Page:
Overland Travel Blogs
26Apr 2016

Trans Africa Overland via the Nile – north or southbound?

Travelling from “Cape to Cairo” is one of the classic overland journeys of our time – so once you have decided to join a Nile trans-Africa trip, the only decision left is whether to travel northbound or southbound. So which is better…

Elephant in Lower Zambezi

Gorilla in RwandaThe classic trans-Africa overland route follows the Nile River through north and east Africa, and travels through southern Africa either starting or finishing in the beautiful city of Cape Town.  Travelling through 13 countries over 17 to 20 weeks, it is a route which offers a huge amount: the wildlife of southern and east African national parks, the unique tribes of Ethiopia, spectacular scenery, adventure activities such as white water rafting, bungee jumping, sand boarding and horse riding, the ancient ruins of Sudan and Egypt, tropical beaches of Zanzibar and much more.

Travelling from “Cape to Cairo” is one of the classic overland journeys of our time – so once you have decided to join a Nile trans-Africa trip, the only decision left is whether to travel northbound or southbound.  So which is better?

Departure dates – there are more options for departure dates on the northbound journeys (departures in April, June/July, November/December, depending on which operator you choose), than for the southbound journeys (depart October/November), giving you more flexibility to decide when to travel.  Winner: Northbound

Bete Giorgis, LalibelaVisas – visas are more straightforward to arrange for the southbound departures as you are able to obtain your Ethiopian visa from your home country before departure.  For northbound trips, due to the time taken to reach Ethiopia from Cape Town, it isn’t possible to obtain your Ethiopian visa before you start the trip, and since it can no longer be obtained from neighbouring countries, you may need to fly from Kenya to Ethiopia and miss a few days of the trip, or potentially to obtain a second concurrent passport.  It is all very do-able, it is just a bit more complicated than on the southbound.  Winner: Southbound

Planet Baobab, BotswanaComfort & Challenges – starting in Cape Town is undoubtedly a more gentle introduction to the trip, especially if you haven’t done any overlanding or much camping before.  In southern and east Africa you can expect most camping to be in organised campsites with good facilities and even opportunities to upgrade from camping to accommodation.  As you head north into northern Kenya, Ethiopia, Sudan and Egypt things get a bit more ruffty-tuffty, with bush/wild camps, more limited facilities, dusty and bumpy roads and less tourist infrastructure.  So, for those heading northbound, things start out nice and easy and get more challenging as you head north, by which time you have hit your overlanding stride and are settled into life on the road.  Conversely for those heading south, your trip starts with the more challenging sections of the route, and then gets easier and more comfortable as you head south, so having done the hard(er) yards in the northern section you can relax and enjoy the southern section.  Winner: Draw – it really depends on your personal preference and timing!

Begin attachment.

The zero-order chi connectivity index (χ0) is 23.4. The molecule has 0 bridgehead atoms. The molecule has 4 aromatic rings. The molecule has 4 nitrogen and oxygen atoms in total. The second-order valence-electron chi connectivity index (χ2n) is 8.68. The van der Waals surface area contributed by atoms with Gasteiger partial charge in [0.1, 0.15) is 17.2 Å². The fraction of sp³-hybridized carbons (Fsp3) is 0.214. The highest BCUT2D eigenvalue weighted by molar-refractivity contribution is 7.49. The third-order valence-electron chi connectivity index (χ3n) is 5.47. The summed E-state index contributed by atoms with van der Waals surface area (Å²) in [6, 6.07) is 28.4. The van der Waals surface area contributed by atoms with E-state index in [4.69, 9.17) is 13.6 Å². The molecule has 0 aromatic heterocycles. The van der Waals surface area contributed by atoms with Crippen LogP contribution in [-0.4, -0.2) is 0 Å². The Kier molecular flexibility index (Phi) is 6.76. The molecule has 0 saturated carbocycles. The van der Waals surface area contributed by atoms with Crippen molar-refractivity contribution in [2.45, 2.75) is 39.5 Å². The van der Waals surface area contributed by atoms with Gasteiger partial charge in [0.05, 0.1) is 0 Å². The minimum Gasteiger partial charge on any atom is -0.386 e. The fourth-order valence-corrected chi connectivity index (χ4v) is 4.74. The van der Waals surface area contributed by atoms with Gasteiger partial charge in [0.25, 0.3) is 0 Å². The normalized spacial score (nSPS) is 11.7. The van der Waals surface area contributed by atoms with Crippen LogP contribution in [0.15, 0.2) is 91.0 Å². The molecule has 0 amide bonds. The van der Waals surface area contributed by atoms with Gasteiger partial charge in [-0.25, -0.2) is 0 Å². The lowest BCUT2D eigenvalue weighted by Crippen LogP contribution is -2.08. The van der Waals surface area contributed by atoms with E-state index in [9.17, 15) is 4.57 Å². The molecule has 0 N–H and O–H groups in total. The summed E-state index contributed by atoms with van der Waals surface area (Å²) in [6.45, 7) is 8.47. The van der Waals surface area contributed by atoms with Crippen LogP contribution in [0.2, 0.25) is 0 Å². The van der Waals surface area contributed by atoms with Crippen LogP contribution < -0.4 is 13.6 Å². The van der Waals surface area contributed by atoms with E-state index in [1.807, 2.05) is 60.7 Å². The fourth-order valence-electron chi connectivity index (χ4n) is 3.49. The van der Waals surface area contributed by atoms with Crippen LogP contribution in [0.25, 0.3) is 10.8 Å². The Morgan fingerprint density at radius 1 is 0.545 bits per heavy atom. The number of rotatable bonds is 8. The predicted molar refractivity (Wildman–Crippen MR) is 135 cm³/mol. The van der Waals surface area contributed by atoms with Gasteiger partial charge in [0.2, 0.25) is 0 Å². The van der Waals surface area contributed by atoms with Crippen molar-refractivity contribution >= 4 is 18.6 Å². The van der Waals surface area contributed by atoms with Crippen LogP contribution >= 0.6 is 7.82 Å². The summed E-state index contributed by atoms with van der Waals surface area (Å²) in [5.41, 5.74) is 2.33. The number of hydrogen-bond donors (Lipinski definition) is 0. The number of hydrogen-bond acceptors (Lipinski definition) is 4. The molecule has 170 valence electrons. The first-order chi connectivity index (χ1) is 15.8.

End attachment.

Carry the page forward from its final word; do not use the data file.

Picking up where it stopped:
Meroe Pyramids of SudanWeather – as with any extended overland tour of 4-5 months that also crosses the equator, you can expect the weather to be variable along the way.  The section of the trip that is potentially hottest is the northern section, and here you will find more departures in either direction are timed to avoid the worst of the heat in Sudan & Ethiopia (the exception is the April northbound departure which arrives into Cairo in August at the height of summer).  The other northbound departures leave Cape Town in winter (June/July) or in summer (November/December), while the southbound departures generally arrive into Cape Town in summer (February).  Winner: Draw – again depends on your personal preference and timing!


Overall, it would appear to be a draw! Both northbound and southbound trips have their advantages and disadvantages.  But no matter which direction you travel in, you are destined to have a fantastic overland adventure!

Cape to Cairo cafe, Zimbabwe

Cape Town to Cairo (or reverse) – 20 weeks


Cape Town to Cairo (or reverse) – 17 weeks

If you are looking for a shorter African adventure, or would like to explore west Africa, we have some great options, so please get in touch!

“Twenty years from now you will be more disappointed by the things you didn't do than by the things you did do. So throw off the bowlines. Sail away from the safe harbour. Catch the trade winds in your sails. Explore. Dream. Discover." 
Mark Twain

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